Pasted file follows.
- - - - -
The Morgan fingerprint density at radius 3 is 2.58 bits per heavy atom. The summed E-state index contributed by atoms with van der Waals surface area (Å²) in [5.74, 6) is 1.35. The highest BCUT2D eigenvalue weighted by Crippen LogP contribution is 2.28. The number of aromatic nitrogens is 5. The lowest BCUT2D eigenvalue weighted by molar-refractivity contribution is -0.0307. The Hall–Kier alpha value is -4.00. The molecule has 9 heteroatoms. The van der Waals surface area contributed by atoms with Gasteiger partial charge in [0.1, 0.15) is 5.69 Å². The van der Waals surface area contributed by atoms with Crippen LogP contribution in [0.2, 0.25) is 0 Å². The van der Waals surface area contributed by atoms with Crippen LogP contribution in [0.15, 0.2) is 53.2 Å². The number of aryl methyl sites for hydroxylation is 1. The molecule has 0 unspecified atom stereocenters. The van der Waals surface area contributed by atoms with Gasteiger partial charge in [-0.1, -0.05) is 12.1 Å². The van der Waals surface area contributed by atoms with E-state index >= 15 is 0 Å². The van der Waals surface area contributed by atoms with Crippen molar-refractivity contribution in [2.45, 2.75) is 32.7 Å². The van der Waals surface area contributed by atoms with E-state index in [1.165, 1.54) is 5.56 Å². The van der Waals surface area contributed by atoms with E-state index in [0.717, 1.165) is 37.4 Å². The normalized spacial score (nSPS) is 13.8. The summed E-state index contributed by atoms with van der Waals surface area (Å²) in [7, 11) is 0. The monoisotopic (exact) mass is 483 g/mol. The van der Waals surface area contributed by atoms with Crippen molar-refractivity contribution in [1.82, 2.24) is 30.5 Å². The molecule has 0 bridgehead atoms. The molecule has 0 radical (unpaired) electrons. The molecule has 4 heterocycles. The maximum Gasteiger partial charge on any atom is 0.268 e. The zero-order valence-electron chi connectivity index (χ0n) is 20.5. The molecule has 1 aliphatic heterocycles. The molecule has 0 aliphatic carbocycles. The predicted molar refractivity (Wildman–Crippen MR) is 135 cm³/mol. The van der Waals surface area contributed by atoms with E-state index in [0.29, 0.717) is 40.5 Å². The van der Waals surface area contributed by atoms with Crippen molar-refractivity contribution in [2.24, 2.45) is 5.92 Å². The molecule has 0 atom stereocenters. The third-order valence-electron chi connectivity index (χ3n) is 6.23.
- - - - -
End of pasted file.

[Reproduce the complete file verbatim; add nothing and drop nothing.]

The Morgan fingerprint density at radius 3 is 2.58 bits per heavy atom. The summed E-state index contributed by atoms with van der Waals surface area (Å²) in [5.74, 6) is 1.35. The highest BCUT2D eigenvalue weighted by Crippen LogP contribution is 2.28. The number of aromatic nitrogens is 5. The lowest BCUT2D eigenvalue weighted by molar-refractivity contribution is -0.0307. The Hall–Kier alpha value is -4.00. The molecule has 9 heteroatoms. The van der Waals surface area contributed by atoms with Gasteiger partial charge in [0.1, 0.15) is 5.69 Å². The van der Waals surface area contributed by atoms with Crippen LogP contribution in [0.2, 0.25) is 0 Å². The van der Waals surface area contributed by atoms with Crippen LogP contribution in [0.15, 0.2) is 53.2 Å². The number of aryl methyl sites for hydroxylation is 1. The molecule has 0 unspecified atom stereocenters. The van der Waals surface area contributed by atoms with Gasteiger partial charge in [-0.1, -0.05) is 12.1 Å². The van der Waals surface area contributed by atoms with E-state index >= 15 is 0 Å². The van der Waals surface area contributed by atoms with Crippen molar-refractivity contribution in [2.45, 2.75) is 32.7 Å². The van der Waals surface area contributed by atoms with E-state index in [1.165, 1.54) is 5.56 Å². The van der Waals surface area contributed by atoms with E-state index in [0.717, 1.165) is 37.4 Å². The normalized spacial score (nSPS) is 13.8. The summed E-state index contributed by atoms with van der Waals surface area (Å²) in [7, 11) is 0. The monoisotopic (exact) mass is 483 g/mol. The van der Waals surface area contributed by atoms with Crippen molar-refractivity contribution in [1.82, 2.24) is 30.5 Å². The molecule has 0 bridgehead atoms. The molecule has 0 radical (unpaired) electrons. The molecule has 4 heterocycles. The maximum Gasteiger partial charge on any atom is 0.268 e. The zero-order valence-electron chi connectivity index (χ0n) is 20.5. The molecule has 1 aliphatic heterocycles. The molecule has 0 aliphatic carbocycles. The predicted molar refractivity (Wildman–Crippen MR) is 135 cm³/mol. The van der Waals surface area contributed by atoms with E-state index in [0.29, 0.717) is 40.5 Å². The van der Waals surface area contributed by atoms with Crippen molar-refractivity contribution in [2.24, 2.45) is 5.92 Å². The molecule has 0 atom stereocenters. The third-order valence-electron chi connectivity index (χ3n) is 6.23.